Imagining an experience, sculpting or composing it, in such a way that viewers must walk to discover it is, in itself, an act overlaid with many intentions. The use of Listening Trumpets on walks places emphasis on the contemplation of a place and its sounds. The trumpets focus and subtly (or at times not so subtly) amplify sound. They are extremely directional and bring the sound at which they are aimed closer to the listener while excluding other sounds in the environment. The effect is subtle, more like the resonance of a musical instrument than electronic amplification. Each trumpet has its own special range and unique qualities of sound resonance as well as unique visual qualities. On the Sight and Sound Walks we often traded instruments to experience this. By using the large or small circular aperture at either end to sight and frame an image the Listening Trumpets may also be used to isolate visual phenomena. In this way the play of moving light and shadow may become a miniature "film" or the brilliance of green mosses, the patterns of lichens spread on a boulder, may become miniature abstract pictures. The emphasis is on increasing sensory perception through concentrating, focusing and isolating particular sounds and sights.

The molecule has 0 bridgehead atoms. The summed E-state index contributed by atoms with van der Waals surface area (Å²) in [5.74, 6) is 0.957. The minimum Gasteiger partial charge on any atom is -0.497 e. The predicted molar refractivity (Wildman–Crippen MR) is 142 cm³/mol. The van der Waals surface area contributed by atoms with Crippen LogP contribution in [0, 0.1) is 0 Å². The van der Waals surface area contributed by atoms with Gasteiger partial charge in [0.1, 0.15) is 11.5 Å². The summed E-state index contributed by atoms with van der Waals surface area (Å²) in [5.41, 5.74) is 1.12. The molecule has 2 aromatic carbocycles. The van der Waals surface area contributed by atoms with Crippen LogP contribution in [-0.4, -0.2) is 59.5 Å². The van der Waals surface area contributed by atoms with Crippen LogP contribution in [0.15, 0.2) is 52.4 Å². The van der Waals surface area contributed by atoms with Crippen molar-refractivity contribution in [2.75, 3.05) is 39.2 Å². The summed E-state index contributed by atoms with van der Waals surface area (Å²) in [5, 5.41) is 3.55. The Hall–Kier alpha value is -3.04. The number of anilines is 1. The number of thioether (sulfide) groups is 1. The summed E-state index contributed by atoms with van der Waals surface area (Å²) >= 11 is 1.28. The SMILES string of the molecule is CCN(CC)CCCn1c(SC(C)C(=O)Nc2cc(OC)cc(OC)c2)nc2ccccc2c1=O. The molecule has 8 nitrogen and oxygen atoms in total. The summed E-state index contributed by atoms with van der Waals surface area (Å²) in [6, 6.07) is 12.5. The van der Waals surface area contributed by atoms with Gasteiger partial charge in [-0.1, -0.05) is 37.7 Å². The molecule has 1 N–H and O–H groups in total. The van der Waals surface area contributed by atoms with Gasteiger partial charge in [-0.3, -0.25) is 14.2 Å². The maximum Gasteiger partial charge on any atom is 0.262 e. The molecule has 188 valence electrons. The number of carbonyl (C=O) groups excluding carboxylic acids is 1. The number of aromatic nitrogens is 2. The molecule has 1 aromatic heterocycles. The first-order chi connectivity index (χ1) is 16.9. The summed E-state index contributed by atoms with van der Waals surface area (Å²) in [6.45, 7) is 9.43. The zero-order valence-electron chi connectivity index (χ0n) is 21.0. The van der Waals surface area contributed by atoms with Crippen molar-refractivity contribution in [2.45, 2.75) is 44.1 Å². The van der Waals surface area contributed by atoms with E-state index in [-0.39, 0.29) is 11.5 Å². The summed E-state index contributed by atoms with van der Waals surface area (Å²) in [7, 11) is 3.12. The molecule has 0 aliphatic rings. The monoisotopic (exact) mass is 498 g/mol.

In the future, perhaps noise pollution from technological devices, personal and otherwise, and from our ever-expanding cities will be so increased that sound quality might form the basis for retreats from the urban. The concept of the park as a quiet zone is not unthinkable. Walking with a small wooden trumpet in hand creates a situation in which viewer/participants may take a sort of journey to discover that which is available all the time, to anyone, but seldom noticed. As each Listening Trumpet makes its way into a variety of soundscapes; or is used as a visual sighting instrument, it becomes part of a larger sculptural experience. The creation of this dispersed "situational sculpture" is intended to create a multi-layered experience for participants. Concentrating on small visual fragments of great beauty in the environment can alter our perception of place. Walking with a focus on sound, listening and close scrutiny of the immediate environment invites a slower pace and an attendant increase in sensory perception. We engage in a kind of heightened perception that may filter into our daily lives. Since the "situational sculpture" consists of a dispersed experience, it calls upon the viewer to remember and mentally assemble all the parts in order to experience the whole. Listening as part of a geographical experience creates a process of assembling sound into an aural picture of the landscape; likewise with viewing visual fragments. They contribute to a new and broader vision of the landscape.